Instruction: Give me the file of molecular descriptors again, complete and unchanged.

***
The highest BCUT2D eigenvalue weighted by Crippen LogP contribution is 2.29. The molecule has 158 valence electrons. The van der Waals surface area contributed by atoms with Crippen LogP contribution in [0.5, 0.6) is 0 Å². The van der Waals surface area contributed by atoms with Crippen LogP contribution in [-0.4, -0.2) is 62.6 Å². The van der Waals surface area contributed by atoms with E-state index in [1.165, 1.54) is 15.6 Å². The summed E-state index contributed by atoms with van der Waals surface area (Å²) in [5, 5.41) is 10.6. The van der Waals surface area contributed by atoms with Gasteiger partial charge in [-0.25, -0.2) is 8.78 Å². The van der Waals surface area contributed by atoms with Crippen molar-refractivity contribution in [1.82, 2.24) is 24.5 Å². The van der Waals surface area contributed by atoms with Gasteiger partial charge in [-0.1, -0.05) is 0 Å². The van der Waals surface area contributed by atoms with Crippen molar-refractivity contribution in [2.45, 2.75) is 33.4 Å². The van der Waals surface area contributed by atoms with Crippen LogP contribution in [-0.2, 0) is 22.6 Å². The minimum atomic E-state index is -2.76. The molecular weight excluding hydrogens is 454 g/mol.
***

The highest BCUT2D eigenvalue weighted by Crippen LogP contribution is 2.29. The molecule has 158 valence electrons. The van der Waals surface area contributed by atoms with Crippen LogP contribution in [0.5, 0.6) is 0 Å². The van der Waals surface area contributed by atoms with Crippen LogP contribution in [-0.4, -0.2) is 62.6 Å². The van der Waals surface area contributed by atoms with E-state index in [1.165, 1.54) is 15.6 Å². The summed E-state index contributed by atoms with van der Waals surface area (Å²) in [5, 5.41) is 10.6. The van der Waals surface area contributed by atoms with Gasteiger partial charge in [-0.25, -0.2) is 8.78 Å². The van der Waals surface area contributed by atoms with Crippen molar-refractivity contribution in [1.82, 2.24) is 24.5 Å². The van der Waals surface area contributed by atoms with Gasteiger partial charge in [-0.1, -0.05) is 0 Å². The van der Waals surface area contributed by atoms with Crippen molar-refractivity contribution in [2.45, 2.75) is 33.4 Å². The van der Waals surface area contributed by atoms with Crippen LogP contribution in [-0.2, 0) is 22.6 Å². The minimum atomic E-state index is -2.76. The molecular weight excluding hydrogens is 454 g/mol.